Case Studies On Bringing Agility to Offshore Software Development


In order to stay competitive, IT companies integrate offshoring and outsourcing in their corporate strategies. When these strategies are implemented it is often found that offshoring is full of challenges and much more difficult than expected. This article suggests that the challenges of offshore software development can be met by using agile values, principles, and practices. First the article will present some of the challenges in offshore development, then it will investigate how agile principles and practices have helped offshore development in becoming more competitive by eliminating the challenges usually found in traditional offshore development. However due to the added distance it was found that agile development will run into new challenges. Some challenges, such as time zones, are hard to meet and will impede direct agile communication.

The material for this article was collected when doing research at the IT-University of Copenhagen in the year 2004/2005 and consists of 22 cases, scaling from five purely waterfall plan-driven cases (in no accordance with the four values from the agile manifesto) to seven agile cases (in accordance with the four values from the Agile Manifesto). The size of the projects varied in size from $20 million to $40 million US. Fieldwork in Europe and Russia consisted of face-to-face interviews, while interviews with American, Chinese, and Indian contributors were done by phone. Interviews were taped and written down for further analysis.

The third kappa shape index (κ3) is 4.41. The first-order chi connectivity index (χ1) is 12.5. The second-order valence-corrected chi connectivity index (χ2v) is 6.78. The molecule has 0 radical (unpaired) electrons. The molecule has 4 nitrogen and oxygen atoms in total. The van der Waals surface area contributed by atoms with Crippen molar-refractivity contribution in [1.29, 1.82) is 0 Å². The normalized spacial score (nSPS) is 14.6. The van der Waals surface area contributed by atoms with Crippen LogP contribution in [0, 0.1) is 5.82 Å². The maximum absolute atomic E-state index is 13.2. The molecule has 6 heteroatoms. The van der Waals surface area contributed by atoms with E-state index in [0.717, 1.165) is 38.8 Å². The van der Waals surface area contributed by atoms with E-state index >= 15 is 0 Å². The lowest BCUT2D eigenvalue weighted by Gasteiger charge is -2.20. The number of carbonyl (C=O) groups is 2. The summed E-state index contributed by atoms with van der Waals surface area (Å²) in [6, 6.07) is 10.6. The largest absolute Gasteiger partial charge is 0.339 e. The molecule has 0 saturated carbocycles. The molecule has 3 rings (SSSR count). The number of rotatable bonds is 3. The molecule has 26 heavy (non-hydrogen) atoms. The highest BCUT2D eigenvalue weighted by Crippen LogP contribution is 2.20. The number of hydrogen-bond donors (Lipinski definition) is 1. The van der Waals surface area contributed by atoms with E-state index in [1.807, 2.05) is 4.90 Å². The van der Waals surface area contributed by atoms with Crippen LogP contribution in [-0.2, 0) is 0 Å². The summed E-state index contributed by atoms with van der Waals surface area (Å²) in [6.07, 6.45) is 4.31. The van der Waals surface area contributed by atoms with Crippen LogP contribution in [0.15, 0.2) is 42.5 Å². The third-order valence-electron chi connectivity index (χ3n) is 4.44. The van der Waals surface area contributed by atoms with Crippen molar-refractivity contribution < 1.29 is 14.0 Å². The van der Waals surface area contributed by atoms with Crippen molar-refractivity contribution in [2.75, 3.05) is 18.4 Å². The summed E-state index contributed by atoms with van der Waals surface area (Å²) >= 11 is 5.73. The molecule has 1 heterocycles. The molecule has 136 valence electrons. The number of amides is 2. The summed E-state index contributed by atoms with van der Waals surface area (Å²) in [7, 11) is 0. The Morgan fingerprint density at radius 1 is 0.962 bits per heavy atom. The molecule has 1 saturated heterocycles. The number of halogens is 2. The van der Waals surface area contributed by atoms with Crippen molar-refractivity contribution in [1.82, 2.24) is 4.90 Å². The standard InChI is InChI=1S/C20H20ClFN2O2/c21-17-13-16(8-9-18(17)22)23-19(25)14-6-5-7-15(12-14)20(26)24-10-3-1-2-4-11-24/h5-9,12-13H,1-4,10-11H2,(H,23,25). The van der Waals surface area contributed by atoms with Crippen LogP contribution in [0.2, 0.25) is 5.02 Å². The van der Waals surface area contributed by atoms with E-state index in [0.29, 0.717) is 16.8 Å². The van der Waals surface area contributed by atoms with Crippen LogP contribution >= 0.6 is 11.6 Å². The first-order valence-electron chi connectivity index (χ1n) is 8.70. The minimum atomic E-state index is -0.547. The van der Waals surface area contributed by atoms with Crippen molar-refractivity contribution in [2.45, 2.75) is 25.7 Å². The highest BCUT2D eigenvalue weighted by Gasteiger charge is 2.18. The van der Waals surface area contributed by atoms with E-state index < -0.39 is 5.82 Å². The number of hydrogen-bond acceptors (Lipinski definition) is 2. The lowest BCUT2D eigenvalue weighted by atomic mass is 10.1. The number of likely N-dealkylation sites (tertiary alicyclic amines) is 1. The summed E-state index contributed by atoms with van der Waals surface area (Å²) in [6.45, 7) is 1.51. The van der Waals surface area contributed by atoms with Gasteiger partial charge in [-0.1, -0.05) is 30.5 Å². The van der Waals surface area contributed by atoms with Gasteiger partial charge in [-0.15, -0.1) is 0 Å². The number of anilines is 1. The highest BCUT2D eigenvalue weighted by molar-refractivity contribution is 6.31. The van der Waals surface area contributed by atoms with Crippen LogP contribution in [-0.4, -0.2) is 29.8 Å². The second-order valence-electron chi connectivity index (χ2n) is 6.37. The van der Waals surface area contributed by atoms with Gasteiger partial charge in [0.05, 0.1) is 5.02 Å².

Taking software development offshore amplifies traditional challenges and creates new challenges, such as cultural issues and communication problems due to time zones. Some of the biggest challenges include communication, transfer of business understanding, poorly {sidebar id=1} defined projects that demand a lot of co-operation, time zones, high attrition rates offshore, imprecise or unknown (by the customer) requirements, insufficient customer involvement, cultural differences, customer/vendor bottlenecks, lack of common expectations, organizational differences, high attrition rates, and geographical distances. These challenges have to be attended in order to be successful offshore. The following sections investigate how agile practice can help offshore development meeting these challenges.

Face-to-face Communication